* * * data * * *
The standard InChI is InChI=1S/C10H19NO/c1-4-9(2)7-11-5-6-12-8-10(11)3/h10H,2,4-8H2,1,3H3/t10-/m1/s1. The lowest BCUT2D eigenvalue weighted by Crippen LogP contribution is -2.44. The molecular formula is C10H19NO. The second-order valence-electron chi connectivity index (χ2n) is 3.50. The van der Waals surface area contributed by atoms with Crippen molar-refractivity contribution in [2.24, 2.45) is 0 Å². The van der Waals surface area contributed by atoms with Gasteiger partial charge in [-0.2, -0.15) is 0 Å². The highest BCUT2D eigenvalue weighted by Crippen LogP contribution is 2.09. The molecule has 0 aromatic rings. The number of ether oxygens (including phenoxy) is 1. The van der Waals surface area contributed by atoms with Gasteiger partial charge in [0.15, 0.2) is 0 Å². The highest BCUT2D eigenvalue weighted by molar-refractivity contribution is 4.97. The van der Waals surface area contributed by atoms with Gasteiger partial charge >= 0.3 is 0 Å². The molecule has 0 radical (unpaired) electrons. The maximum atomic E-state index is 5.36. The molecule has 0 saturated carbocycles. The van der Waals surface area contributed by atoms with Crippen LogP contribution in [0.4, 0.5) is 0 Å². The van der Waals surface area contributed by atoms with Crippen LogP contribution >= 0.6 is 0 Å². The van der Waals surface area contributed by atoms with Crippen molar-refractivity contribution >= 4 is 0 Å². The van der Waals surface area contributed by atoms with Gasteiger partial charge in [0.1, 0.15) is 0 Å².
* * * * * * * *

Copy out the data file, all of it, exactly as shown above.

The standard InChI is InChI=1S/C10H19NO/c1-4-9(2)7-11-5-6-12-8-10(11)3/h10H,2,4-8H2,1,3H3/t10-/m1/s1. The lowest BCUT2D eigenvalue weighted by Crippen LogP contribution is -2.44. The molecular formula is C10H19NO. The second-order valence-electron chi connectivity index (χ2n) is 3.50. The van der Waals surface area contributed by atoms with Crippen molar-refractivity contribution in [2.24, 2.45) is 0 Å². The van der Waals surface area contributed by atoms with Gasteiger partial charge in [-0.2, -0.15) is 0 Å². The highest BCUT2D eigenvalue weighted by Crippen LogP contribution is 2.09. The molecule has 0 aromatic rings. The number of ether oxygens (including phenoxy) is 1. The van der Waals surface area contributed by atoms with Gasteiger partial charge in [0.15, 0.2) is 0 Å². The highest BCUT2D eigenvalue weighted by molar-refractivity contribution is 4.97. The van der Waals surface area contributed by atoms with Gasteiger partial charge >= 0.3 is 0 Å². The molecule has 0 radical (unpaired) electrons. The maximum atomic E-state index is 5.36. The molecule has 0 saturated carbocycles. The van der Waals surface area contributed by atoms with Crippen LogP contribution in [0.4, 0.5) is 0 Å². The van der Waals surface area contributed by atoms with Crippen LogP contribution >= 0.6 is 0 Å². The van der Waals surface area contributed by atoms with Crippen molar-refractivity contribution >= 4 is 0 Å². The van der Waals surface area contributed by atoms with Gasteiger partial charge in [0.1, 0.15) is 0 Å².